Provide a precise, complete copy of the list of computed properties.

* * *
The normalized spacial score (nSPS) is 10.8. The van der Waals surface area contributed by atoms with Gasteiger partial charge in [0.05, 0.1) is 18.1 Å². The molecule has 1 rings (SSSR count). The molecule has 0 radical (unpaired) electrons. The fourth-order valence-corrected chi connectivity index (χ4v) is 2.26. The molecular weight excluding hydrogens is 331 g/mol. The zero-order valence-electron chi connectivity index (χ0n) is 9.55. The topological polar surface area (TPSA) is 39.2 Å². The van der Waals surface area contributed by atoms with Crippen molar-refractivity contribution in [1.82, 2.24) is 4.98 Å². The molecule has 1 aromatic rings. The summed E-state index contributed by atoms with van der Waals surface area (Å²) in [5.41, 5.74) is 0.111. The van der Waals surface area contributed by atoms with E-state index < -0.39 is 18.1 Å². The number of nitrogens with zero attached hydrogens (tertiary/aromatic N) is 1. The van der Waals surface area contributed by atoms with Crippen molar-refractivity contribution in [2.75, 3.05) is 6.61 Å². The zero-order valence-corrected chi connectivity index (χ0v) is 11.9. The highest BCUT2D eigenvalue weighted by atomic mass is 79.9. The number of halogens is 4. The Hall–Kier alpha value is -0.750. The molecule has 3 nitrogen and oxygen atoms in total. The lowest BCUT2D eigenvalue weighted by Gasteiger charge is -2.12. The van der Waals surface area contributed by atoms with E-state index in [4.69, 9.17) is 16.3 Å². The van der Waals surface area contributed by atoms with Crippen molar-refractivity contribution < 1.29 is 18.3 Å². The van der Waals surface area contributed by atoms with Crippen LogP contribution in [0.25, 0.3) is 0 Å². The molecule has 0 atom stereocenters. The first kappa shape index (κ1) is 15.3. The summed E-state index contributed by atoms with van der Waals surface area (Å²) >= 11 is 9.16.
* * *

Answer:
The normalized spacial score (nSPS) is 10.8. The van der Waals surface area contributed by atoms with Gasteiger partial charge in [0.05, 0.1) is 18.1 Å². The molecule has 1 rings (SSSR count). The molecule has 0 radical (unpaired) electrons. The fourth-order valence-corrected chi connectivity index (χ4v) is 2.26. The molecular weight excluding hydrogens is 331 g/mol. The zero-order valence-electron chi connectivity index (χ0n) is 9.55. The topological polar surface area (TPSA) is 39.2 Å². The van der Waals surface area contributed by atoms with Crippen molar-refractivity contribution in [1.82, 2.24) is 4.98 Å². The molecule has 1 aromatic rings. The summed E-state index contributed by atoms with van der Waals surface area (Å²) in [5.41, 5.74) is 0.111. The van der Waals surface area contributed by atoms with E-state index < -0.39 is 18.1 Å². The number of nitrogens with zero attached hydrogens (tertiary/aromatic N) is 1. The van der Waals surface area contributed by atoms with Crippen molar-refractivity contribution in [2.75, 3.05) is 6.61 Å². The zero-order valence-corrected chi connectivity index (χ0v) is 11.9. The highest BCUT2D eigenvalue weighted by atomic mass is 79.9. The number of halogens is 4. The Hall–Kier alpha value is -0.750. The molecule has 3 nitrogen and oxygen atoms in total. The lowest BCUT2D eigenvalue weighted by Gasteiger charge is -2.12. The van der Waals surface area contributed by atoms with E-state index in [4.69, 9.17) is 16.3 Å². The van der Waals surface area contributed by atoms with Crippen molar-refractivity contribution < 1.29 is 18.3 Å². The van der Waals surface area contributed by atoms with Crippen LogP contribution in [0.25, 0.3) is 0 Å². The molecule has 0 atom stereocenters. The first kappa shape index (κ1) is 15.3. The summed E-state index contributed by atoms with van der Waals surface area (Å²) >= 11 is 9.16.